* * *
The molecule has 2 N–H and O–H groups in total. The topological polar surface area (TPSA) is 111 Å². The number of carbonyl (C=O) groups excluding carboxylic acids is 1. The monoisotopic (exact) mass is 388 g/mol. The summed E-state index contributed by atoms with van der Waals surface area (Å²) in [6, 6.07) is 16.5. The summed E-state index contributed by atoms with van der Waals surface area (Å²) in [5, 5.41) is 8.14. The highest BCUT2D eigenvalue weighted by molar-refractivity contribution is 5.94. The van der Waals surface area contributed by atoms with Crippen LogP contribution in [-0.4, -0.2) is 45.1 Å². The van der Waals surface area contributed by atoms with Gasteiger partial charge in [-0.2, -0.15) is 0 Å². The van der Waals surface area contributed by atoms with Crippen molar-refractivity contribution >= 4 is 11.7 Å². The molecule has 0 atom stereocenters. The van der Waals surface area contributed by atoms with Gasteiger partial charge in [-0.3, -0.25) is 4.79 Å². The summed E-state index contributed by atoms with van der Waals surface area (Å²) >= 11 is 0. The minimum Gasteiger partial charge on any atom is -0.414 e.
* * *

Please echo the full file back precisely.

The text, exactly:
The molecule has 2 N–H and O–H groups in total. The topological polar surface area (TPSA) is 111 Å². The number of carbonyl (C=O) groups excluding carboxylic acids is 1. The monoisotopic (exact) mass is 388 g/mol. The summed E-state index contributed by atoms with van der Waals surface area (Å²) in [6, 6.07) is 16.5. The summed E-state index contributed by atoms with van der Waals surface area (Å²) in [5, 5.41) is 8.14. The highest BCUT2D eigenvalue weighted by molar-refractivity contribution is 5.94. The van der Waals surface area contributed by atoms with Crippen LogP contribution in [-0.4, -0.2) is 45.1 Å². The van der Waals surface area contributed by atoms with Gasteiger partial charge in [-0.2, -0.15) is 0 Å². The van der Waals surface area contributed by atoms with Crippen molar-refractivity contribution >= 4 is 11.7 Å². The molecule has 0 atom stereocenters. The van der Waals surface area contributed by atoms with Gasteiger partial charge in [-0.3, -0.25) is 4.79 Å². The summed E-state index contributed by atoms with van der Waals surface area (Å²) >= 11 is 0. The minimum Gasteiger partial charge on any atom is -0.414 e.